Wednesday, January 15, 2014

CRAFTY WEDNESDAY ~ Cleaning Seashells


Prejudice or wrong statement about seashell art.
Creating seashell art is a very simple craft at first glance. But in reality to make seashell art work is a very complicated, delicate and time consuming process which includes many steps!
  • Step1.   I’ve driven over 1 or 2 hours to the the best shelling spots in New York. After that all seashells are collected on the beach. I spend many hours combing the sand and shores for the perfect and sometimes unusual seashell fragments, sea glass and driftwood.
  • Step 2. Each seashell is hand rinsed in warm water and leaves on 24 hours in bleach for totally cleaning and smell removing. Sometimes I can put some shells in special solution with muriatic acid for 10-20 seconds at a time and after that rinse shells with water. The shells get very bright color. If you left in the muriatic acid for too long or not rinsed with soap water, the acid will continue to dissolve the shell. (How to restore seashell colors)

  • Step 3. I like to rub each shell after totally drying with Johnson’s baby oil or sometimes covers each shell with satin varnish for preserve natural color.
  • Step 4. I have to decide what canvas size or wood peace I like to use as a base for my work and what type of design theme I want to create. I can use various materials including some tiny pieces of natural stones, sea stars, corals or even gar scales for texture. I am always finding out different techniques and experimenting with new materials.
  • Step 5. Painting alone can take several days depending on the look I am trying to achieve. Sometimes I have to apply multiple coats to the background or to the shells. Usually I try to preserve natural seashell color and can use paints only in case for colorless and originally doll shells.
  • Step 6. After the background is ready I put out the seashells. It is not a simple step, a lot of thought and time I spend into which seashells fit best positions with each painting.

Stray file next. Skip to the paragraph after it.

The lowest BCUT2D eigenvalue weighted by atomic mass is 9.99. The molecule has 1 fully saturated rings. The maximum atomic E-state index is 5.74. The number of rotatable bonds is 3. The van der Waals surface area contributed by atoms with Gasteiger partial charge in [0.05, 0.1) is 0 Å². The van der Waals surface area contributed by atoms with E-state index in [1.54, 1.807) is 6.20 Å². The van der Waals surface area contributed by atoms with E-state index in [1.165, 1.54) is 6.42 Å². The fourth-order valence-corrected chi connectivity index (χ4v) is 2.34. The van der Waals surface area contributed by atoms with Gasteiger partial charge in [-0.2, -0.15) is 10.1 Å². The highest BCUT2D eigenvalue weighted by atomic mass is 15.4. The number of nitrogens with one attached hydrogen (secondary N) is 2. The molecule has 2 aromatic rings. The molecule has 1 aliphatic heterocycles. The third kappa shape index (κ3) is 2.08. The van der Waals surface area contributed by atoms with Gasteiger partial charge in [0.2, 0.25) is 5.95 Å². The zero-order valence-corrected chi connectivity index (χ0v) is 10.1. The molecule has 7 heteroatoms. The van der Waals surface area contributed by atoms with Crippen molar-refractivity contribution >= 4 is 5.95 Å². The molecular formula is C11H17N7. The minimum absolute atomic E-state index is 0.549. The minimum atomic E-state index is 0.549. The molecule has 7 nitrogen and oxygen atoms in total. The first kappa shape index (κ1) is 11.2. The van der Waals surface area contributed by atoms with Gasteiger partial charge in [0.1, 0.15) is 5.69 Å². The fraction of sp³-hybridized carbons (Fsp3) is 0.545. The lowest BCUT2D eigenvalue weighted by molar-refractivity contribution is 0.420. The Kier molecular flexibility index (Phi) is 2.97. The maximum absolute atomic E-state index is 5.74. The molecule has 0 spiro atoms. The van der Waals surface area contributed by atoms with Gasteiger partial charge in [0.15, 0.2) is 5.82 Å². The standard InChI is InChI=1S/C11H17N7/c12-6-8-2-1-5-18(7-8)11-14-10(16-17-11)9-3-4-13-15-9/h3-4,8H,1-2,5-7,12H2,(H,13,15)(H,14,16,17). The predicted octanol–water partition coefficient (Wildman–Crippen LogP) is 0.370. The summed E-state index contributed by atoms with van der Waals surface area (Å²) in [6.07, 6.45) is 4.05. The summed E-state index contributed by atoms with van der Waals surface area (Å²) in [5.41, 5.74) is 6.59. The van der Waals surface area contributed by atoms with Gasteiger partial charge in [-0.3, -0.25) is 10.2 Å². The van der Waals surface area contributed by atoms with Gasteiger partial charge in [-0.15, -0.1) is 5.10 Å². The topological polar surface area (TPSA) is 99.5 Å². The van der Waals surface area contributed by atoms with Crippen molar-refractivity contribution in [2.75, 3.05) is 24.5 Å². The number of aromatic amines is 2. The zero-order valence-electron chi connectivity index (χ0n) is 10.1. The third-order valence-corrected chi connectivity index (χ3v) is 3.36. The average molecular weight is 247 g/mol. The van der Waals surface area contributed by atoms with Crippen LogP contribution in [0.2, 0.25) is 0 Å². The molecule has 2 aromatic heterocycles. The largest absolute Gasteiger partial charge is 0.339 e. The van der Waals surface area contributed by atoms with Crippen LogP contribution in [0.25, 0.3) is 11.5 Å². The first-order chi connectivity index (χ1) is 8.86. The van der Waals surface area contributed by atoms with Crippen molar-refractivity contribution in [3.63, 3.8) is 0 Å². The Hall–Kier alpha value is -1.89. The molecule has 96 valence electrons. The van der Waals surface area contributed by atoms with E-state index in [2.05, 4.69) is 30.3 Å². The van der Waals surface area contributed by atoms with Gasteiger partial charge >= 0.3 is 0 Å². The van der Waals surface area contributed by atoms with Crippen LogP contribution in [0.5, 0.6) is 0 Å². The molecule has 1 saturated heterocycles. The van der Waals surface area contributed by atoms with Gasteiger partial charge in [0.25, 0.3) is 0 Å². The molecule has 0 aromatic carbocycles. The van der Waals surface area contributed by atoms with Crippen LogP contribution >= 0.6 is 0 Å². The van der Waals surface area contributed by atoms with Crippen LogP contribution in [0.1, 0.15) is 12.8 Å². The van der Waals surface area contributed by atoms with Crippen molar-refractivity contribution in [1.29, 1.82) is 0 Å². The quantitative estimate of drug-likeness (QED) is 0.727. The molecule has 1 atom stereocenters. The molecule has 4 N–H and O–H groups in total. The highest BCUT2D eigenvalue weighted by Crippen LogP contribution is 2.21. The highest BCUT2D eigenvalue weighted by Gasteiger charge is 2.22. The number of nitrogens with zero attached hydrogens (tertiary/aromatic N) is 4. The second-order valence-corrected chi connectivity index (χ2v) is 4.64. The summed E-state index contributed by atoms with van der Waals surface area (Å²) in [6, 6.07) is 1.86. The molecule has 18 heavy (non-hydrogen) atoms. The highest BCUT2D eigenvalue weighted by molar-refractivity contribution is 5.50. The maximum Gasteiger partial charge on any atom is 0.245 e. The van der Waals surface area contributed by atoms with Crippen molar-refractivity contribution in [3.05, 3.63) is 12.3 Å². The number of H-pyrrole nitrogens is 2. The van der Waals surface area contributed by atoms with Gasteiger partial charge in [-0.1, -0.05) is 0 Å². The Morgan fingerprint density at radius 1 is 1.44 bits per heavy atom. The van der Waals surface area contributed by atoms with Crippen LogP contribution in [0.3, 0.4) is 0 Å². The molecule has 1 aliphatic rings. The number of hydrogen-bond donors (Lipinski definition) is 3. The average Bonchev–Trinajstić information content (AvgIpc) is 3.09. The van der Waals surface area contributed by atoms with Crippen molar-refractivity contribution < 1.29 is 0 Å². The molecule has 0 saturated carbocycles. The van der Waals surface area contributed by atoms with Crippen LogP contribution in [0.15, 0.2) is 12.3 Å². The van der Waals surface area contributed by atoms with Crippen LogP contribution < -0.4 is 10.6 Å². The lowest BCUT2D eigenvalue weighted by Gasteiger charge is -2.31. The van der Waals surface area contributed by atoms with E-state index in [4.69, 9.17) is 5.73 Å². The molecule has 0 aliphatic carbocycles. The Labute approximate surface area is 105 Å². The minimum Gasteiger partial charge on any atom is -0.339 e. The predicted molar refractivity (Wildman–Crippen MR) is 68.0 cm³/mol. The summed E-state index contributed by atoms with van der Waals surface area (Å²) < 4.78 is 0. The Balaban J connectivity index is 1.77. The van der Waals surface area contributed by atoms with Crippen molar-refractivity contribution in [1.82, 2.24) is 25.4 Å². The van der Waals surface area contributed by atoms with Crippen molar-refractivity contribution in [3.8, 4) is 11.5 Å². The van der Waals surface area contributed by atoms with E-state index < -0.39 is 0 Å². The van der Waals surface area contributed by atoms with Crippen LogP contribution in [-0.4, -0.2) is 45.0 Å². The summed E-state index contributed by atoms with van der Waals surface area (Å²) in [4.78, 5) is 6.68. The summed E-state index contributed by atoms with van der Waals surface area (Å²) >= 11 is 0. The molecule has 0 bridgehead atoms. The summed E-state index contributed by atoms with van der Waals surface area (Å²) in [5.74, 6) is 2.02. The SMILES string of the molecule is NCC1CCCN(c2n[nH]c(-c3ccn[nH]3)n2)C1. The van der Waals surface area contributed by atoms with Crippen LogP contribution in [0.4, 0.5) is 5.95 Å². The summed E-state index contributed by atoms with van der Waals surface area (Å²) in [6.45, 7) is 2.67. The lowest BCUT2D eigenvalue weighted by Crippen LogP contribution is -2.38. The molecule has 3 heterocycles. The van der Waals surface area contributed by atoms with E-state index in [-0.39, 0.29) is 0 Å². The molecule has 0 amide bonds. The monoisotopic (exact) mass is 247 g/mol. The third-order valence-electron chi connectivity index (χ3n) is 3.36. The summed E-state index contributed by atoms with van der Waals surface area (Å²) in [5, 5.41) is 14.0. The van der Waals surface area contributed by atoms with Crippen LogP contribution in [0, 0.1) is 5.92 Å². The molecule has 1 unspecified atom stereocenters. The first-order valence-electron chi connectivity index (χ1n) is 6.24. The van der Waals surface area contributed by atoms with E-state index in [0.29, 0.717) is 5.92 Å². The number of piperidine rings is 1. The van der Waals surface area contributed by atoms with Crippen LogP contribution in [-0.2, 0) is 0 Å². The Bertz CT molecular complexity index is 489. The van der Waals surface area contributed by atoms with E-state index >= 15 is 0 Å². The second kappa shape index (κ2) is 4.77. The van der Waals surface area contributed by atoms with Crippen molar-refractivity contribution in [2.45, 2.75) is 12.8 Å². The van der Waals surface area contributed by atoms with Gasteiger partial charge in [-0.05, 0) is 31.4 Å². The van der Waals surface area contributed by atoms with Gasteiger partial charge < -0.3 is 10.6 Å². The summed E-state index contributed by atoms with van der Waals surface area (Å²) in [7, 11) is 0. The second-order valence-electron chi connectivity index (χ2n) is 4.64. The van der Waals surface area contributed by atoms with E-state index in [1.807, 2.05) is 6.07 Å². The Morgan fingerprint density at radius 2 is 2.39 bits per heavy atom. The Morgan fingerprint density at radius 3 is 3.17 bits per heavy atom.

• Step 7. Glue each shell on it position. If you prefer to use the multi purpose Elmer’s Glue, you have a chance and time to change your mind and improve any mistakes with seashell position. But try to avoid the extra glue amount! Glue can collect under the seashells causing them to slide, so each seashell needs to be pushed down to remove any not necessary glue amount. Glue also can leave marks on the painting!
  • Step 8. The Glue dries over a 24 hours period. After that I like to cover my seashell painting-mosaic with satin varnish for preserve natural color.
  • Step 9. I also screw in my own hanging wires so when a painting is purchased it is ready to hang. I title each painting-mosaic with names that I feel best represent the painting and what might have inspired me to create a particular piece.
  • Step 10. Pricing of my artwork depends on the time it took to make and the materials involved and rarity of seashells used. All of my paintings are originals and can be found no where else in the world. I might be able to recreate a similar painting but no two paintings or figurines will ever be exactly the same, because of unique seashells.

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